|All those years in hiding|
In that fateful year of 1989, at a time when the world was still divided in two blocks, that fatwa came to symbolise many things really, and in my eyes at least, Rushdie became a sort of hero, a true artist who defied everything and everyone in the name of creative freedom, an icon of free speech against religious intolerance and narrow-mindedness.Admittedly, this might have been a bit of a romantic idea of mine but then again I was a quite impressionable teenager in search of references and trying to make sense of what was going on all those years ago.
As it is well-known, that edict so solemnly proclaimed by Ayatollah Khomeini would completely turn upside-down Rushdie's life, who subsequently spent over 10 years of his life as an anonymous citizen, hiding from a more than likely fate that so pointlessly had been bestowed upon him; all that for a book many of the people protested against had never read.
We now know that all those years living in the shadows, Rushdie had become Joseph Anton, in an attempt to keep his potential killers at bay.Thankfully, he managed to do so though I can imagine that the cost of living undercover all those years may have had quite an impact on his life.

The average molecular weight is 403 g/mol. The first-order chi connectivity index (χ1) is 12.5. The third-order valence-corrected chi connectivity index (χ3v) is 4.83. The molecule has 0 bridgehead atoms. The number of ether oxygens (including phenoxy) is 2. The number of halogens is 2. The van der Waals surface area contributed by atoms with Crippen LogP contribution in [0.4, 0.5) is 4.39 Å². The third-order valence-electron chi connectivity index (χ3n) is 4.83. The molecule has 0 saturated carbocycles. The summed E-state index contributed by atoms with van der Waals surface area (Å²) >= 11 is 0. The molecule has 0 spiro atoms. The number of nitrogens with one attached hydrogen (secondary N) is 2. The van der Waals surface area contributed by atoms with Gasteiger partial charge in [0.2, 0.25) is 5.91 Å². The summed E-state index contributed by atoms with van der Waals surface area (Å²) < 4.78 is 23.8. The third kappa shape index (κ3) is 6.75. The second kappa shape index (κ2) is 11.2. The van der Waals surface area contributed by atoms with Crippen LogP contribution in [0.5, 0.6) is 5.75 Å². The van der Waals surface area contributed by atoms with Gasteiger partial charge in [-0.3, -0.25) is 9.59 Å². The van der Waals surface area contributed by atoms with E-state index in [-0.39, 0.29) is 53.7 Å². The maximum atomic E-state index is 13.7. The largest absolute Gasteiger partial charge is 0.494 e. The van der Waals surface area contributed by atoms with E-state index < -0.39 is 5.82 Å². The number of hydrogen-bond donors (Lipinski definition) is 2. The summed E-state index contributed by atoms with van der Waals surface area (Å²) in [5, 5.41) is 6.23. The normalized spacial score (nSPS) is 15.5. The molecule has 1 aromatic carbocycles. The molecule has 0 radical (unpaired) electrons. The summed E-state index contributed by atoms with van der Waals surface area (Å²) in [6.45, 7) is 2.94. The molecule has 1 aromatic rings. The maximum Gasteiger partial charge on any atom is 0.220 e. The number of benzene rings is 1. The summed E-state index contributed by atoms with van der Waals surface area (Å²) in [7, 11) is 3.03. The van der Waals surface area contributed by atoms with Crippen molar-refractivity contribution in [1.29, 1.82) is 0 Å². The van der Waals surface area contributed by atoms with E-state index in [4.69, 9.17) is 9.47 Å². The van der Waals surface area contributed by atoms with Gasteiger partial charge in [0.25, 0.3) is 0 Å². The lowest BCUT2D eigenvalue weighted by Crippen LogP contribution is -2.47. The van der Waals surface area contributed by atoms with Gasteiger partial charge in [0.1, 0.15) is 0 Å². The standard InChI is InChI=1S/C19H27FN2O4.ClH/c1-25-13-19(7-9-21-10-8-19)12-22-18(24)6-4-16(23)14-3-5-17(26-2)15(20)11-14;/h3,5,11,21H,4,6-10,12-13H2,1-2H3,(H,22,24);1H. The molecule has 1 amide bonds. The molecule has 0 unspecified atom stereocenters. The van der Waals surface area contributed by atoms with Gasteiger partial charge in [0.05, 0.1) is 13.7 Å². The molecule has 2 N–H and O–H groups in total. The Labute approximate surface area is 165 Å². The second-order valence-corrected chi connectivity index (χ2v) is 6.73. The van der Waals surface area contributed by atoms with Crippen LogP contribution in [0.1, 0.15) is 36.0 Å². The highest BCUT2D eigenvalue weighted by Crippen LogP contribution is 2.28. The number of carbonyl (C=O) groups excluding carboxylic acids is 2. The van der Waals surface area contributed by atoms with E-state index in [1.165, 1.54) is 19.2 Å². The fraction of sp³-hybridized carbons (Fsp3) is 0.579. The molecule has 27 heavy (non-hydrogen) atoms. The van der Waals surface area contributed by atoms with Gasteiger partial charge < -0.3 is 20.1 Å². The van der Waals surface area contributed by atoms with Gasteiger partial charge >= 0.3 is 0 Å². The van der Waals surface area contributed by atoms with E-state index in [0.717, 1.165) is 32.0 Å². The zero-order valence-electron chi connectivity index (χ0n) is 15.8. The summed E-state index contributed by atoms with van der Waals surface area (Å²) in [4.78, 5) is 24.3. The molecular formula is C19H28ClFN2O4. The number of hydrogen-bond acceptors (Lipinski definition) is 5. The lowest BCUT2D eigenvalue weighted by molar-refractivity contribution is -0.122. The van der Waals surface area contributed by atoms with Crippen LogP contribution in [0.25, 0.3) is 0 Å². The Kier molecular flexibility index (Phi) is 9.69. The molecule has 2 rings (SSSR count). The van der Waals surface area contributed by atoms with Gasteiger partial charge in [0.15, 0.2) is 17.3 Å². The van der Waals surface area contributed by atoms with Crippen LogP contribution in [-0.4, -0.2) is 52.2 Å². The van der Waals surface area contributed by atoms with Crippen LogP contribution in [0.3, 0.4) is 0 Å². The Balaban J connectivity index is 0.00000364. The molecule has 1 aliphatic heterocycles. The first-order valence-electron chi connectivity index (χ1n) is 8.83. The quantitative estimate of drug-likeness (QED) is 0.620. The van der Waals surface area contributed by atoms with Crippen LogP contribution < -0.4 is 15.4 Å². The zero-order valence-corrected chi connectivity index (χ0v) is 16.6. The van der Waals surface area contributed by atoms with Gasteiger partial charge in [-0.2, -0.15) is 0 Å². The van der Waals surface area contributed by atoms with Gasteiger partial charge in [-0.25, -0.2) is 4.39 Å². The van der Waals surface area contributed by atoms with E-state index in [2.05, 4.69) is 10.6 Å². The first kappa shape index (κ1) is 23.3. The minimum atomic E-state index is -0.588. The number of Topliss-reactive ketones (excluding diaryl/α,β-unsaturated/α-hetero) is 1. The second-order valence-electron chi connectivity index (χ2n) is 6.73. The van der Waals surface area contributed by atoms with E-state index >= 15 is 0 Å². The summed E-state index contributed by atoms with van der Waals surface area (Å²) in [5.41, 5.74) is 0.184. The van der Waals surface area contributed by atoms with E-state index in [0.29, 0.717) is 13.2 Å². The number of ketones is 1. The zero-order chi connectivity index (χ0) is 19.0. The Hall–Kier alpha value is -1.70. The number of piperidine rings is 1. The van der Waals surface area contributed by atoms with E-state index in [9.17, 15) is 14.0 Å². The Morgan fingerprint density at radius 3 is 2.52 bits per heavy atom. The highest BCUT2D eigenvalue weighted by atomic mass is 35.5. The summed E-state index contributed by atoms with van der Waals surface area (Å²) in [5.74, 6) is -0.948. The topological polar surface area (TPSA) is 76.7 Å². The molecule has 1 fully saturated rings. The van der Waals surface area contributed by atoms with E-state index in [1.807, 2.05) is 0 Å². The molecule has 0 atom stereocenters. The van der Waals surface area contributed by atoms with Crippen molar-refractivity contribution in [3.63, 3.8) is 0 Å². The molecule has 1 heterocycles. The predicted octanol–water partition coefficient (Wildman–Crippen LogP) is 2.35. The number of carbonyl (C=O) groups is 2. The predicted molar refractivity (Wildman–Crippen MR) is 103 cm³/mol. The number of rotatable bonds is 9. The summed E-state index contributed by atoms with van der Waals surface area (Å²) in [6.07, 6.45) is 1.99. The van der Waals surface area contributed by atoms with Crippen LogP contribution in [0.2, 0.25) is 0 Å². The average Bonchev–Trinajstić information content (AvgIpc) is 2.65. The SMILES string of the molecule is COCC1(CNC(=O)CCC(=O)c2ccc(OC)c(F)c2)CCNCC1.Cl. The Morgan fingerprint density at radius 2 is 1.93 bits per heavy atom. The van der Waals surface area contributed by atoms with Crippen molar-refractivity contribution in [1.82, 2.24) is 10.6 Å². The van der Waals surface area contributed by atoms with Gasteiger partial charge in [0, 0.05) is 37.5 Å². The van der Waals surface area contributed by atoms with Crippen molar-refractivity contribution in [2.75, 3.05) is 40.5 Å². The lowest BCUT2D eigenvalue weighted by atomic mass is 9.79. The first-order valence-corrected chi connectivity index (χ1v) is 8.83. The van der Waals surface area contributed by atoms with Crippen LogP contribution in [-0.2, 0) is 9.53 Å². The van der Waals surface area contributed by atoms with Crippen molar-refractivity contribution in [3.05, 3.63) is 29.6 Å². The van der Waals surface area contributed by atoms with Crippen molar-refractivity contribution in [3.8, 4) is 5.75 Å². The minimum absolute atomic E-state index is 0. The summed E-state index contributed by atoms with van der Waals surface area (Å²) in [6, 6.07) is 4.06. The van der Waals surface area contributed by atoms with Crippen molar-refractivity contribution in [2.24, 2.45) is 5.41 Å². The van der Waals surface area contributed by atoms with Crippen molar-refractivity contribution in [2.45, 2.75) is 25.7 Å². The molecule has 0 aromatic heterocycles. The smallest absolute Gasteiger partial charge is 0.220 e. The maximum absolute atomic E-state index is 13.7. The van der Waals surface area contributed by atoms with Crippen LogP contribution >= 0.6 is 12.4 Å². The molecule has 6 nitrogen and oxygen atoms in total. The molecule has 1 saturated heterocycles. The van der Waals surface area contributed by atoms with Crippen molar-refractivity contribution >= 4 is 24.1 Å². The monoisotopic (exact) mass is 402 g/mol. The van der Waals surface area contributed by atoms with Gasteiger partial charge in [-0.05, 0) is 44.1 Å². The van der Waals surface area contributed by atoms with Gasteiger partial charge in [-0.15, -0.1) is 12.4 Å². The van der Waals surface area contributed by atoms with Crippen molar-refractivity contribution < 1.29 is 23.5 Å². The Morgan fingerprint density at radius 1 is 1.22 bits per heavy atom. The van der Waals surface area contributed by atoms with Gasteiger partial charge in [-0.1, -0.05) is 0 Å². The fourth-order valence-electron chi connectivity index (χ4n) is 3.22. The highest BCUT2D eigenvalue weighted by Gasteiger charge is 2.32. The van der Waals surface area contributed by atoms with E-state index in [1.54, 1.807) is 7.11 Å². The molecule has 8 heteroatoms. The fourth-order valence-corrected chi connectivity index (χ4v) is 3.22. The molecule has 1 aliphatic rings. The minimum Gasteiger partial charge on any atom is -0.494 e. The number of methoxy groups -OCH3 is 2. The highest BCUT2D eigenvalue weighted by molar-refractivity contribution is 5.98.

I find it quite ironic that in the same week Rushdie's memoir is being published, similar cases concerning freedom of speech and religious sensibilities are still making the news.Once again, there are people claiming to be offended and outraged because their beliefs are mocked (in this case by a film as insultingly bad as Innocence of Muslims); sure, being offended should be a right though threatening and even killing in the name of a religion shouldn't, so it would appear that despite living in a world that has seen Salman Rushdie let Joseph Anton go and has retrieved his own self, we are still a long way from the maturity and self-assurance required to deal with these supposedly insulting artists without making a fuss.